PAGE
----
Each summer, it seems, the thunderclouds roll in, all dark and full from the west, ready to burst.
And they do. They are hovering and the rains will pour, again.
Each summer, I feel the heaviness of August afternoon heat and humidity beating down. Too soon, weeds seem to have grown three feet, I swear, right in between the vegetables we harvest and eat with thankfulness each night—the zucchini and beans, the lettuces and basil, the tomatoes and peppers—we know the need of dark skies bringing drenching rains for goodness to grow and we know that weeds will grow right along with rest.
And so, there is always a contrast, a bursting in life. Sunrises and sunsets. Clear skies and rainstorms. Joy and tears.
Each summer, for the past few years, my soul feels the dark inside—I’m not quite sure why—a lament for the suffering, others’ and mine. Yet, I am comforted with beauty blooming all around, some planted by my own hands, some planted directly by God, like the milkweed I welcome to cohabitate with my perennials because it brings the monarchs at summer’s end. And the brushstrokes of God are always somewhere to be seen, even in the darkest of places. Our country night sky dazzles with Milky Way and shooting stars—God’s exclamation points of grace.
I am so small here and now. And I have come to like feeling this way, knowing as I do, the great God who holds it all together when I can’t.
Yet, what do I do with the lament? The world cries and I with it, even as we ready for harvest here.
I try to rid myself of feelings I don’t like—affliction—the severe sadness of what is and what is lost in this world, even in my life. I try to balance grief with gratitude, which is necessary to be fully human, I believe—to be fully alive.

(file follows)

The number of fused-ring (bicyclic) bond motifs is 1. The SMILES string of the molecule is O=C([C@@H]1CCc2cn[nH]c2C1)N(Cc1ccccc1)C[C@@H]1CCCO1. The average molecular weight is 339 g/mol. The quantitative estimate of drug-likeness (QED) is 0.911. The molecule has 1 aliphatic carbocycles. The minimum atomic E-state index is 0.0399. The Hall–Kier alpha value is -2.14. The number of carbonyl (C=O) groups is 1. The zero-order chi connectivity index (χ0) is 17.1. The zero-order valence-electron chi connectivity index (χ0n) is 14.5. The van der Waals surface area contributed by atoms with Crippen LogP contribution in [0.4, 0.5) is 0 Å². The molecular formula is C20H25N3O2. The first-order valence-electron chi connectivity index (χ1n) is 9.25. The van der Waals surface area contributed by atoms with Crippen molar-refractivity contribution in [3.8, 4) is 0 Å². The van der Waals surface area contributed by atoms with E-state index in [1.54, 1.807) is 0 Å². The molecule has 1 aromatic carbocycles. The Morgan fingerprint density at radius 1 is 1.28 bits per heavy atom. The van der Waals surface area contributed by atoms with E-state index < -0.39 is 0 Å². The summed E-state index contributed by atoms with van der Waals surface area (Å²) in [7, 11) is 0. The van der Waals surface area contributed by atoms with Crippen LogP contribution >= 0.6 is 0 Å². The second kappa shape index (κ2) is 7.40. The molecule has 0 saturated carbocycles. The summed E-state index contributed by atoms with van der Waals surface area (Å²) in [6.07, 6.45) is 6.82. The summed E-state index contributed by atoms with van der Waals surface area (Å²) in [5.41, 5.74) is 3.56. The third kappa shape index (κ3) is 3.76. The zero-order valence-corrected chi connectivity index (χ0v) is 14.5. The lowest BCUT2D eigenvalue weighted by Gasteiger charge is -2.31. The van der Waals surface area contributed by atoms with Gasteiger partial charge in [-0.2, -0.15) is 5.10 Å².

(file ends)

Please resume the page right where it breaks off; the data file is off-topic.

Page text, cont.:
But how can we be joyful here, safe under our own midnight skies in our western hemisphere, when we hear of children half way round the world being beheaded and those precious, now dead faces stuck on sticks like trophies in a war deemed holy by some intent on converting or killing? And their mothers? How can one be happy when we sit here, comfortable in our living room chairs and our church pews without threat, yet, of losing both our freedom and our heads?
The storm is moving closer . . .
The sky rumbles . . .
Our brothers and sisters in Christ are fleeing in terror and dying in faith of the One who died for them. And all they want is to LIVE in peace and worship their God.
It would be easy to delete from our minds what we don’t want to see in this world—in ourselves—what we don’t want to feel, wouldn’t it?
And it would be easy to compare our own sufferings each day with others’ and say we have nothing to grieve, wouldn’t it?
Yes, we do violence to ourselves and to those all around. We tell ourselves not to feel what we feel because we have no right when compared to others. And we tell others around us, with our diverted eyes or our flat, searing judgments—we tell those around us not to feel—to get over it—to get over themselves—to get over ourselves—to move on and rise above and plaster on the happy face mask every day so no one will know.
And we think this is the way of Jesus?
How easy it is to forget that our Savior suffered before He even got to the cross. How easy it is to remember our Jesus as a man of peace and calm and to erase from our memories that he was “a man of sorrows, acquainted with grief.” He ached for us, the broken by our own sin and the sin of others.
We don’t want to identify with that side of our Savior, do we? We don’t want to be like Him in that way, do we?
Because we want to worship happiness and its pursuit like it’s some inalienable right? We’ve been told so, haven’t we? Isn’t that part of our psychological constitution now, several centuries after having our souls fed with that word “happiness” on the paper that formed us? Do we even question our cultural upbringing, comparing what we’ve become to the whole of our God, in whom we say we trust, because it’s printed on our currency?
Yes, happiness and its pursuit—we’re getting better at perfecting our quest, aren’t we?